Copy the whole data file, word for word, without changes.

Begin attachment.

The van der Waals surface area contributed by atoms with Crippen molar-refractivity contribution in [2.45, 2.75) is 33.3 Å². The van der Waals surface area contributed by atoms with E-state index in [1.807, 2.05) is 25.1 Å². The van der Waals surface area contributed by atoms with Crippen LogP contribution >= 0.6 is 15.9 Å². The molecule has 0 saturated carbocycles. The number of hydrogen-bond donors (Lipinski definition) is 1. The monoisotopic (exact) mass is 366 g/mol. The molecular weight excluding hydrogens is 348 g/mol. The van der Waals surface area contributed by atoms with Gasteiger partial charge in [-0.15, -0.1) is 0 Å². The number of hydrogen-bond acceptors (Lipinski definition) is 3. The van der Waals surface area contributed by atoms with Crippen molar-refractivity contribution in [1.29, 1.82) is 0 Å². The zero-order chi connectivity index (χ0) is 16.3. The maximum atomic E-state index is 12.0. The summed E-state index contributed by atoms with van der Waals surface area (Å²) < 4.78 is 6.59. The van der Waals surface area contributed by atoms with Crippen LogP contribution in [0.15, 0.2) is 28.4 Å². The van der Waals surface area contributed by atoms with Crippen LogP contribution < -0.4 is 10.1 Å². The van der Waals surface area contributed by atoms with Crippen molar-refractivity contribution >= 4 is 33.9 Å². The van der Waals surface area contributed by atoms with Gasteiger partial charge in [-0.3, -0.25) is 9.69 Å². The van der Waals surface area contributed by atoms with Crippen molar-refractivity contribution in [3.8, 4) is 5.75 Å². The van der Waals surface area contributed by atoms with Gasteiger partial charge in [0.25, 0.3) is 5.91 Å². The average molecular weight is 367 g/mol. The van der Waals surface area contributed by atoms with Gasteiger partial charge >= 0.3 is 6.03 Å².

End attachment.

The van der Waals surface area contributed by atoms with Crippen molar-refractivity contribution in [2.45, 2.75) is 33.3 Å². The van der Waals surface area contributed by atoms with E-state index in [1.807, 2.05) is 25.1 Å². The van der Waals surface area contributed by atoms with Crippen LogP contribution >= 0.6 is 15.9 Å². The molecule has 0 saturated carbocycles. The number of hydrogen-bond donors (Lipinski definition) is 1. The monoisotopic (exact) mass is 366 g/mol. The molecular weight excluding hydrogens is 348 g/mol. The van der Waals surface area contributed by atoms with Gasteiger partial charge in [-0.15, -0.1) is 0 Å². The number of hydrogen-bond acceptors (Lipinski definition) is 3. The van der Waals surface area contributed by atoms with Crippen molar-refractivity contribution in [1.29, 1.82) is 0 Å². The zero-order chi connectivity index (χ0) is 16.3. The maximum atomic E-state index is 12.0. The summed E-state index contributed by atoms with van der Waals surface area (Å²) < 4.78 is 6.59. The van der Waals surface area contributed by atoms with Crippen LogP contribution in [0.15, 0.2) is 28.4 Å². The van der Waals surface area contributed by atoms with Crippen LogP contribution < -0.4 is 10.1 Å². The van der Waals surface area contributed by atoms with Crippen molar-refractivity contribution >= 4 is 33.9 Å². The van der Waals surface area contributed by atoms with Gasteiger partial charge in [-0.3, -0.25) is 9.69 Å². The van der Waals surface area contributed by atoms with Crippen molar-refractivity contribution in [3.8, 4) is 5.75 Å². The van der Waals surface area contributed by atoms with Gasteiger partial charge in [0.25, 0.3) is 5.91 Å². The average molecular weight is 367 g/mol. The van der Waals surface area contributed by atoms with Gasteiger partial charge >= 0.3 is 6.03 Å².